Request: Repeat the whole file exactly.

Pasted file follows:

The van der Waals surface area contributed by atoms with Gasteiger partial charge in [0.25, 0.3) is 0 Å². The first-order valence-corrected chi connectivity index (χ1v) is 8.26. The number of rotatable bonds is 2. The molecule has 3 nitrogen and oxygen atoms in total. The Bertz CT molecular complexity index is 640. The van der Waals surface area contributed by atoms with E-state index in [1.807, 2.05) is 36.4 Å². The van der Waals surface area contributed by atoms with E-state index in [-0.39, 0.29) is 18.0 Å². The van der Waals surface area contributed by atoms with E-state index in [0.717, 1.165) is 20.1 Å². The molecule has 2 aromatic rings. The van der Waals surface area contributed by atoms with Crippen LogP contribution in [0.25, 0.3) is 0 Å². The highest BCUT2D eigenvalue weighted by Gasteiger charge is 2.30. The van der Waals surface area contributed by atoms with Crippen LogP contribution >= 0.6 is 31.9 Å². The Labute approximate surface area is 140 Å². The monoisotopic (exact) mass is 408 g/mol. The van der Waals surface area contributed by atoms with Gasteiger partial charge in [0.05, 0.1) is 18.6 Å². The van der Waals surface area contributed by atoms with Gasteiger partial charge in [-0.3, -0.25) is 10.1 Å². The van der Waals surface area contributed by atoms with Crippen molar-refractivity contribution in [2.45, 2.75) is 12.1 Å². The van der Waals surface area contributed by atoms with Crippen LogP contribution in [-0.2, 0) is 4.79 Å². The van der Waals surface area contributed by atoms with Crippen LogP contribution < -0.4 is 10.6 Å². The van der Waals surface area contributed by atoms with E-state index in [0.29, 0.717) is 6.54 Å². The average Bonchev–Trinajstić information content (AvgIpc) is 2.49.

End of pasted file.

The van der Waals surface area contributed by atoms with Gasteiger partial charge in [0.25, 0.3) is 0 Å². The first-order valence-corrected chi connectivity index (χ1v) is 8.26. The number of rotatable bonds is 2. The molecule has 3 nitrogen and oxygen atoms in total. The Bertz CT molecular complexity index is 640. The van der Waals surface area contributed by atoms with E-state index in [1.807, 2.05) is 36.4 Å². The van der Waals surface area contributed by atoms with E-state index in [-0.39, 0.29) is 18.0 Å². The van der Waals surface area contributed by atoms with E-state index in [0.717, 1.165) is 20.1 Å². The molecule has 2 aromatic rings. The van der Waals surface area contributed by atoms with Crippen LogP contribution in [0.25, 0.3) is 0 Å². The highest BCUT2D eigenvalue weighted by Gasteiger charge is 2.30. The van der Waals surface area contributed by atoms with Crippen LogP contribution >= 0.6 is 31.9 Å². The Labute approximate surface area is 140 Å². The monoisotopic (exact) mass is 408 g/mol. The van der Waals surface area contributed by atoms with Gasteiger partial charge in [0.05, 0.1) is 18.6 Å². The van der Waals surface area contributed by atoms with Gasteiger partial charge in [-0.3, -0.25) is 10.1 Å². The van der Waals surface area contributed by atoms with Crippen molar-refractivity contribution in [2.45, 2.75) is 12.1 Å². The van der Waals surface area contributed by atoms with Crippen LogP contribution in [-0.2, 0) is 4.79 Å². The van der Waals surface area contributed by atoms with Crippen LogP contribution < -0.4 is 10.6 Å². The van der Waals surface area contributed by atoms with E-state index in [0.29, 0.717) is 6.54 Å². The average Bonchev–Trinajstić information content (AvgIpc) is 2.49.